When I wrote a few weeks ago about Mario Andretti and other drivers who achieved success across a wide variety of motor racing categories driving I neglected to properly credit Parnelli Jones who was a great all-rounder like Andretti, Dan Gurney, Mark Donohue, Jim Clark and Stirling Moss. Jones was also a rare bird, like Gurney, who was a successful team owner and car builder. Back in the ’70s Vel’s Parnelli Jones Racing in Torrance, California was a cross-town rival of All American Racers, building beautiful and fast race-winning Indycars.
Jones with Al Unser at Ontario, 1974
Parnelli started his career driving jalopies at the Orange Show Speedway in San Bernardino and won the IMCA and USAC sprint car championships in 1961 and ’62. In his jalopy days in particular Parnelli earned a reputation for settling arguments with his fists and his sharp features and eagle-eyed stare added to his tough guy reputation.
Jones set the pace at Indianapolis in his first two starts in 1961 and ’62 and finally came through to win the 500 in 1963. That was the famous race where Parnelli beat Jim Clark who was making his and the rear-engined Lotus-Ford’s Indy debut and there was some wrangling that Jones should have been black-flagged for an oil leak. During a lunch for the winner the day after the 500 Parnelli engaged in a scuffle with Eddie Sachs. Sachs and PJ were pals but Sachs decided to debate the matter.
Sachs loved to talk and was known as the ‘Clown Prince of Racing’ but he was also a very competitive driver who was on the pole at Indianapolis in 1961 and ’62. In the ’63 500 Sachs lost a wheel near the end after slithering around on a slick track from oil dropped by a few cars, not just Jones’s machine.
Jones at Indy, 1965
“The next day before the banquet we went to an Autolite luncheon at the old Holiday Inn across the street from the Speedway,” Parnelli recalls. “Sachs came over and said he wanted to congratulate me for winning, but he said they should have black-flagged me. I said, ‘Let me tell you something Eddie. First of all, the track was oily all day and I think you spun because your wheel was loose.’ ‘No, I spun in your oil,’ he said.
“I said, ‘No you didn’t Eddie. The track was oily all day long from a bunch of cars, not just mine.’ I said something like, ‘I think you’re full of shit.’ And he said the same back to me and we started arguing. I said, ‘I oughta bust you in the mouth.’ And he said, ‘Go ahead.’ So I let him have it.
“Eddie was such a great guy and the funny part about it was he had blood coming out of his mouth and a black flag in his hand and a guy took a picture of it. Eddie didn’t show up at the banquet that night but a picture of him was in the newspaper the next day.”
Neither man allowed the squabble to affect their friendship. “Eddie was the Muhammed Ali of racing.” Parnelli remarks. “When you got Sachs on a microphone you couldn’t get him off. But he was good for racing and we overcame our argument and were friends again after that.”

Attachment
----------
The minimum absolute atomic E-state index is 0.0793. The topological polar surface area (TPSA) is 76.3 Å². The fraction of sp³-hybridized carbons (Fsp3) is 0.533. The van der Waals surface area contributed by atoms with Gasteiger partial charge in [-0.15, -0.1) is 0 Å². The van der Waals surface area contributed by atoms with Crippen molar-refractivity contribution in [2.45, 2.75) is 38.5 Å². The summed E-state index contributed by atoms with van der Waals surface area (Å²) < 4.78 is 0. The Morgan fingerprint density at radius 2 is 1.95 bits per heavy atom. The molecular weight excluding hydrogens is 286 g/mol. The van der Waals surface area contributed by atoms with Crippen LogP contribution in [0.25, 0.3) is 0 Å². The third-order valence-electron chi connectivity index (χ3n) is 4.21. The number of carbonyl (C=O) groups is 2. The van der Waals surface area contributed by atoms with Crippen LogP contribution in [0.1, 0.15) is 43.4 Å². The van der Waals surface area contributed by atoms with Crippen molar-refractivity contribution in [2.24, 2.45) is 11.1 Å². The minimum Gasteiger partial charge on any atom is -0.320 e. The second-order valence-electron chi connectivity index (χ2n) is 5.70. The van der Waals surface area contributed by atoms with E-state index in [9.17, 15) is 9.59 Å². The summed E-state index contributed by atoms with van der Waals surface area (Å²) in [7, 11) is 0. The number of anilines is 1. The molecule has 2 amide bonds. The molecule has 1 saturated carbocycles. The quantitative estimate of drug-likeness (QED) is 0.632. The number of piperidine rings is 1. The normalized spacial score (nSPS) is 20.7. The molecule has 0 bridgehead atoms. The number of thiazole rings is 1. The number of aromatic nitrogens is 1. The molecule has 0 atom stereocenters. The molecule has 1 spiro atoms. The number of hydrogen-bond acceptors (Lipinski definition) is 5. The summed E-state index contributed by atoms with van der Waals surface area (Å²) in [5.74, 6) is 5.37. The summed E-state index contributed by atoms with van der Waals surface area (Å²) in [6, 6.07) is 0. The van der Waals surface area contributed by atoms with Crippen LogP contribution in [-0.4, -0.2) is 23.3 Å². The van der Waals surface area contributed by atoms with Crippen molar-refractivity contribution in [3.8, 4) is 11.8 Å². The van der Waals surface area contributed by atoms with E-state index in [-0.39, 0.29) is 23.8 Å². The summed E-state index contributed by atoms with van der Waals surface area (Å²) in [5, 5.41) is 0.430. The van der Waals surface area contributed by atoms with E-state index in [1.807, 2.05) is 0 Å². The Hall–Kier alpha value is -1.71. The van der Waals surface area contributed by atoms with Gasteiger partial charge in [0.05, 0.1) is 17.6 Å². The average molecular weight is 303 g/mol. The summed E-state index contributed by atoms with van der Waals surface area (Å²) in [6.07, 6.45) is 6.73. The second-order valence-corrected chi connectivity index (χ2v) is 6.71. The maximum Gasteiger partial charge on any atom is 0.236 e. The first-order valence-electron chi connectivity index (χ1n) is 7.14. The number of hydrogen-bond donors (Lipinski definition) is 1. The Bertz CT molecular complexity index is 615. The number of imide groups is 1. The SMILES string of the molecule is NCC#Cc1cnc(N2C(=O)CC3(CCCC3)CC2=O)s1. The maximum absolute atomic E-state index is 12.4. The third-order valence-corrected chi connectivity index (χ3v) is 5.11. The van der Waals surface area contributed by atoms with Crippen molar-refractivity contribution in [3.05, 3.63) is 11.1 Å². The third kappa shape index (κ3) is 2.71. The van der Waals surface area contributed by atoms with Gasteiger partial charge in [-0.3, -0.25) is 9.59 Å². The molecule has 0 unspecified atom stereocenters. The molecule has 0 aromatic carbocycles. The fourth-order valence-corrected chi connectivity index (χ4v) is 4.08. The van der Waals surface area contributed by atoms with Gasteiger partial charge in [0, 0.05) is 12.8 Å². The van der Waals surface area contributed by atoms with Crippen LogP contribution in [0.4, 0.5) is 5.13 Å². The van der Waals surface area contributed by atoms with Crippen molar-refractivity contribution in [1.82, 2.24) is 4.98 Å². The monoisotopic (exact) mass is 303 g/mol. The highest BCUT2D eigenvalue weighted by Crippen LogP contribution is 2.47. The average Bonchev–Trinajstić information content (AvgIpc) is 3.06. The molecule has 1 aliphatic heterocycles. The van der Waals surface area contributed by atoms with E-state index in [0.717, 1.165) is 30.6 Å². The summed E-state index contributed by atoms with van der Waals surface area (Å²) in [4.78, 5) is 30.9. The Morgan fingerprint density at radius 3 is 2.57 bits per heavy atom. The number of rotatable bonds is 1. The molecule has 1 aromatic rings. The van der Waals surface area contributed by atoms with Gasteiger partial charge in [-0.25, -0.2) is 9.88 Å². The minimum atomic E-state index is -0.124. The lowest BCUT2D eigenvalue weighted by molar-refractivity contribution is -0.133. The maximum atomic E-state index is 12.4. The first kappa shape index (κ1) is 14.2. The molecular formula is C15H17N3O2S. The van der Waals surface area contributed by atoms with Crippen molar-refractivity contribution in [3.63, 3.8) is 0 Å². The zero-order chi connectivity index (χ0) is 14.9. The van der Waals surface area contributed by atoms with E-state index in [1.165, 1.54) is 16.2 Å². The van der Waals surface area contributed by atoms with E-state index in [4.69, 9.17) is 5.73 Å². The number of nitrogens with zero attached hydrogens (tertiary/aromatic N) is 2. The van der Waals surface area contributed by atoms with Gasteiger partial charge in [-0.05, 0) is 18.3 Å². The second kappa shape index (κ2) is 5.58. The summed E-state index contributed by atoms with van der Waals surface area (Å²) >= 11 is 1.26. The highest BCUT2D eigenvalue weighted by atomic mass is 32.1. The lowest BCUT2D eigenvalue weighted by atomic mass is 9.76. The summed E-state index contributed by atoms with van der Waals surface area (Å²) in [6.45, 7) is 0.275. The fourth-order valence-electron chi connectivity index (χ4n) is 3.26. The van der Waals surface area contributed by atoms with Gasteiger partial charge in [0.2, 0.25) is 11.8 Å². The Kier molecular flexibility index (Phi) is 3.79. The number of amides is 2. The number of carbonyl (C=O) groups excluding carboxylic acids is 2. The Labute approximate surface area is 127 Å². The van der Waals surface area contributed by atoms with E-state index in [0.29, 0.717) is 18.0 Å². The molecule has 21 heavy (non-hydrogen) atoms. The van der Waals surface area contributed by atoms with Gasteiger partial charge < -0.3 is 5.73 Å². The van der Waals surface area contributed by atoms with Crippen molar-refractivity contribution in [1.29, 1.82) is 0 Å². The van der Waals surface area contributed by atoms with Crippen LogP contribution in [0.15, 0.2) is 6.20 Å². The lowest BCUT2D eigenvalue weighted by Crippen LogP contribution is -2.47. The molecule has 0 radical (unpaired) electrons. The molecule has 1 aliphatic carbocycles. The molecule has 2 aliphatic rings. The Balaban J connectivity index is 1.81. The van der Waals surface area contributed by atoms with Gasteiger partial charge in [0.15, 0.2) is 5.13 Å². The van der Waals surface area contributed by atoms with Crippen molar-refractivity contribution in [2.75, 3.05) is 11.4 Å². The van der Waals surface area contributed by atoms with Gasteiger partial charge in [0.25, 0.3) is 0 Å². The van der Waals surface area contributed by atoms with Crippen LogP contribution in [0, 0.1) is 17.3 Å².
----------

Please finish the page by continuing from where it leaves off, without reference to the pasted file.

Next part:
Can-Am at Riverside, 1967
The following year Sachs and Dave MacDonald were killed in a fiery multi-car conflagration on the opening lap of the 500. After a restart, Jones led the race but had to bail out of his car when it caught fire during a pitstop.
Until 1964, Jones was known only as an oval tracker but in the fall of that year he drove one of Carroll Shelby’s Ford V-8-powered ‘King Cobra’ Cooper Monacos in the pair of fall sports car races at Laguna Seca and Riverside. At Riverside in October of ‘64 a crowd of more than 80,000 gathered to watch a field of 40 cars race in the LA Times GP.
Included in the field that day were Bruce McLaren in the original McLaren-Oldsmobile M1A Can-Am-type car, Jim Clark in a factory Lotus 30, Dan Gurney is his own Ford-powered Lotus 19, AJ Foyt in John Mecom’s Hussein-Chevy, Jim Hall and Roger Penske aboard a pair of Chaparral-Chevys, Bobby Unser in a Lotus 19-Chevy and Richie Ginther driving another Shelby ‘King Cobra’. McLaren led for a few laps but hit trouble and Parnelli took over, running away to a memorable victory as he handily beat Penske’s Chaparral and Clark’s Lotus.
Clearly, Parnelli had no trouble adapting to road courses but he famously turned down an offer from Colin Chapman to drive for the Lotus F1 team because he wasn’t interested in being number two to Jim Clark. Parnelli also ran four of the six inaugural Can-Am races in the fall of ‘66, driving a Ford-powered Lola T70 owned by John Mecom and prepared by George Bignotti. The car and engine were notoriously unreliable but Parnelli showed everyone what he could do at Laguna Seca when he came from the back of the grid to win the second of two 100 mile heats.
Jones in 2012 with his Baja 1000 winning Ford ‘Big Oly’
After leading most of the 1967 Indy 500 in Andy Granatelli’s STP turbine car, Parnelli retired from racing Indycars. But he continued to race in the SCCA’s Trans-Am series and also in off-road trucks. He beat Mark Donohue to the Trans-Am championship in 1970 aboard one of Bud Moore’s factory Ford Mustangs and won the Baja 1000 in 1971 and ’72, driving a Ford truck built by Bill Stroppe and setting a record that remains to this day. Parnelli’s last race was the Baja 1000 in 1974. Jones never raced F1, but he stands out as one of the sport’s greatest racers.
At the end of last year Parnelli published his biography As a matter of fact, I am Parnelli Jones written with Bones Bourcier. It’s an essential read for any fan of the sport.
Click here for more on IndyCar from Gordon Kirby